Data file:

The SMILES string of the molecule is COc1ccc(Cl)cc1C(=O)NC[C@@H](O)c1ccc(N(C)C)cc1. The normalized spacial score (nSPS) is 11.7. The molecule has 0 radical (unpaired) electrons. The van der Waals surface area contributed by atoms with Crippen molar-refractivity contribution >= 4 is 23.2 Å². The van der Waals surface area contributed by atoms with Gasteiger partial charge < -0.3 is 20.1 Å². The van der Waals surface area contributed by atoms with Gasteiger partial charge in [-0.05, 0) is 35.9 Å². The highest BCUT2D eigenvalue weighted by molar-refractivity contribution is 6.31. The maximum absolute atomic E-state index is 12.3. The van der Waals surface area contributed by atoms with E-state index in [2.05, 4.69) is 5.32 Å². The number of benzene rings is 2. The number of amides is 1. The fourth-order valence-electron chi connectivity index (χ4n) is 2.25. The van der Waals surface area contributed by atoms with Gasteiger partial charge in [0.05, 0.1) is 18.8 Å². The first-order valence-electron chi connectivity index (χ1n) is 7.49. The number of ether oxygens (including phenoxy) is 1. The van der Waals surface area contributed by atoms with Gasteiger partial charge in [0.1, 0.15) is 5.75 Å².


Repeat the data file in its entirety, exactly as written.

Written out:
The SMILES string of the molecule is COc1ccc(Cl)cc1C(=O)NC[C@@H](O)c1ccc(N(C)C)cc1. The normalized spacial score (nSPS) is 11.7. The molecule has 0 radical (unpaired) electrons. The van der Waals surface area contributed by atoms with Crippen molar-refractivity contribution >= 4 is 23.2 Å². The van der Waals surface area contributed by atoms with Gasteiger partial charge < -0.3 is 20.1 Å². The van der Waals surface area contributed by atoms with Gasteiger partial charge in [-0.05, 0) is 35.9 Å². The highest BCUT2D eigenvalue weighted by molar-refractivity contribution is 6.31. The maximum absolute atomic E-state index is 12.3. The van der Waals surface area contributed by atoms with E-state index in [2.05, 4.69) is 5.32 Å². The number of benzene rings is 2. The number of amides is 1. The fourth-order valence-electron chi connectivity index (χ4n) is 2.25. The van der Waals surface area contributed by atoms with Gasteiger partial charge in [0.05, 0.1) is 18.8 Å². The first-order valence-electron chi connectivity index (χ1n) is 7.49. The number of ether oxygens (including phenoxy) is 1. The van der Waals surface area contributed by atoms with Gasteiger partial charge in [0.1, 0.15) is 5.75 Å².